I don't think it's our education system catering to an industrial nation, as the US started shifting away from manufacturing before we were born, however we did attempt to industrialize education, which I agree squelches creativity. Government mandates of standardization & bench marks gave states an incentive to lower the bar to get more money. Furthermore, even on the microlevel, schools with the best scores got more money allocated to them. Thus our children became a raw material which School districts used to game the system to benefit themselves in typical economic fashion. So where does creativity fit in here? With a greater emphasis on assembly-line grading, we got scantron after scantron shoved in our face, with choosing the correct answer over creating a correct answer. Anything that couldn't be translated into multiple choice questions and (perhaps) a few 2 paragraph “essay” questions lost focus. It evolved to the point where some of my classmates got through HS without Physical and/or Arts Education, both of which I think are fundamental to a balanced upbringing. Another thing I loved how you pointed out is that Teachers were often angry and upset with unique/creative answers, often wanting folks to take a particular stance/viewpoint/angle on a subject without hesitation. I was fortunate enough to have a great AP US History teacher late in my HS career, and the classes were almost entirely discussion. Unfortunately, AP tests (which are much more creative and less scantron) cost money to take so most students don't get the chance to take them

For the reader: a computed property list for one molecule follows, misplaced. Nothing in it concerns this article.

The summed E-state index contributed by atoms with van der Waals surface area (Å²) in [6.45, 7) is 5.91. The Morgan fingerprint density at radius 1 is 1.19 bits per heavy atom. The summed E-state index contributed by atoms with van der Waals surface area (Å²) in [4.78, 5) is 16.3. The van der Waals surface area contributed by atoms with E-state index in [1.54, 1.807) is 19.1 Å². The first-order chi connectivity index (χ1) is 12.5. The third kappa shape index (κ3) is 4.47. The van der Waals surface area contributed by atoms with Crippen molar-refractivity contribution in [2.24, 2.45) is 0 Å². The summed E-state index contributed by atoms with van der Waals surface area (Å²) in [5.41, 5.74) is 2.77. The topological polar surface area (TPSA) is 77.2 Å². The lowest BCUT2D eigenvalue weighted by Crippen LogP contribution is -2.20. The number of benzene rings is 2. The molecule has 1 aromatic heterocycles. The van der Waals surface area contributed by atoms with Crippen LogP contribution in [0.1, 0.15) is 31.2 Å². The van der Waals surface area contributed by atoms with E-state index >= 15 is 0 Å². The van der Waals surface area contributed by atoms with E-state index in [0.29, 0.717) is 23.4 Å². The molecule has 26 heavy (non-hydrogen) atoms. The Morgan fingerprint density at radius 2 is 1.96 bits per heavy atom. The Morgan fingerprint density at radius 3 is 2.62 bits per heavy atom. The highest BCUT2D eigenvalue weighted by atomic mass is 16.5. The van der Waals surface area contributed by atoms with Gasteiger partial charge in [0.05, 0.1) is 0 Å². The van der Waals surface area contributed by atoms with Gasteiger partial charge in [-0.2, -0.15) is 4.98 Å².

2. Carlee Mallard

    No, we're definitely not still predominately a manufacturing nation at all, which is exactly why I'm confused that the government still treats the public education system as if we were. The government complains about not being competitive enough in STEM (science, technology, engineering & math) fields, but then continues to think that the best way to become more competitive is to focus on teaching math & science skills harder and then measure STEM skills using multiple choice tests. When really the best way to make the US more competitive in STEM fields we have to get students INTERESTED in the fields first. They don't just need more lecturing, they need to explore, question, and find their own creative spark in STEM–that's when the US will really start seeing some real competition with Asian nations.